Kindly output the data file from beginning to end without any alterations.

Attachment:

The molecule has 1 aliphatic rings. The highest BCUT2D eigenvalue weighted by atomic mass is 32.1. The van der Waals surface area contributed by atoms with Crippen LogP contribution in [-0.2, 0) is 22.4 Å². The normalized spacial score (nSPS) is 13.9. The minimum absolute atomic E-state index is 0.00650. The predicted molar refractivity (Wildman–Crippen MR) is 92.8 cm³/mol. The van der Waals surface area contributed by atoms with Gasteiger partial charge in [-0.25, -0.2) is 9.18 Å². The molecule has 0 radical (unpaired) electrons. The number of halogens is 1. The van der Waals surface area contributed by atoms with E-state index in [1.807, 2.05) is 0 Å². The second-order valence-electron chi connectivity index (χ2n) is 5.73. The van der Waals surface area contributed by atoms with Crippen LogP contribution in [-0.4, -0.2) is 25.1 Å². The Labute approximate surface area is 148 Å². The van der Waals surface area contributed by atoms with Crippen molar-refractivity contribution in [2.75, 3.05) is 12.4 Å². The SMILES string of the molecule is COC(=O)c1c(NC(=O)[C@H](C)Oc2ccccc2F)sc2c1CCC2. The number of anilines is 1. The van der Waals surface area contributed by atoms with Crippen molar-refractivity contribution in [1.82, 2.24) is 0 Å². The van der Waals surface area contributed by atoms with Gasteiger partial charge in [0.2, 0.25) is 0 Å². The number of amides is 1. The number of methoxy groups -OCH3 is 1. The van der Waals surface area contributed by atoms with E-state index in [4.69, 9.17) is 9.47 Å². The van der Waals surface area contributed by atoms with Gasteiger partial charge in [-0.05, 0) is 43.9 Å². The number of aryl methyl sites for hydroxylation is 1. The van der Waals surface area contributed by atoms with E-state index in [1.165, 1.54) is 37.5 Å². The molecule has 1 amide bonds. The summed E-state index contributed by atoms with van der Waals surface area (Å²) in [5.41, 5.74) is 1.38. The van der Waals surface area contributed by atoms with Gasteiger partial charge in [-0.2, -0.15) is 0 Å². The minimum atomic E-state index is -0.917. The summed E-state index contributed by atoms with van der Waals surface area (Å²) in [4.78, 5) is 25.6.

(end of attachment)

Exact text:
The molecule has 1 aliphatic rings. The highest BCUT2D eigenvalue weighted by atomic mass is 32.1. The van der Waals surface area contributed by atoms with Crippen LogP contribution in [-0.2, 0) is 22.4 Å². The normalized spacial score (nSPS) is 13.9. The minimum absolute atomic E-state index is 0.00650. The predicted molar refractivity (Wildman–Crippen MR) is 92.8 cm³/mol. The van der Waals surface area contributed by atoms with Gasteiger partial charge in [-0.25, -0.2) is 9.18 Å². The molecule has 0 radical (unpaired) electrons. The number of halogens is 1. The van der Waals surface area contributed by atoms with E-state index in [1.807, 2.05) is 0 Å². The second-order valence-electron chi connectivity index (χ2n) is 5.73. The van der Waals surface area contributed by atoms with Crippen LogP contribution in [-0.4, -0.2) is 25.1 Å². The Labute approximate surface area is 148 Å². The van der Waals surface area contributed by atoms with Crippen molar-refractivity contribution in [2.75, 3.05) is 12.4 Å². The SMILES string of the molecule is COC(=O)c1c(NC(=O)[C@H](C)Oc2ccccc2F)sc2c1CCC2. The number of anilines is 1. The van der Waals surface area contributed by atoms with Crippen molar-refractivity contribution in [1.82, 2.24) is 0 Å². The van der Waals surface area contributed by atoms with Gasteiger partial charge in [0.2, 0.25) is 0 Å². The number of amides is 1. The number of methoxy groups -OCH3 is 1. The van der Waals surface area contributed by atoms with E-state index in [4.69, 9.17) is 9.47 Å². The van der Waals surface area contributed by atoms with Gasteiger partial charge in [-0.05, 0) is 43.9 Å². The number of aryl methyl sites for hydroxylation is 1. The van der Waals surface area contributed by atoms with E-state index in [1.165, 1.54) is 37.5 Å². The molecule has 1 amide bonds. The summed E-state index contributed by atoms with van der Waals surface area (Å²) in [5.41, 5.74) is 1.38. The van der Waals surface area contributed by atoms with Gasteiger partial charge in [-0.2, -0.15) is 0 Å². The minimum atomic E-state index is -0.917. The summed E-state index contributed by atoms with van der Waals surface area (Å²) in [4.78, 5) is 25.6.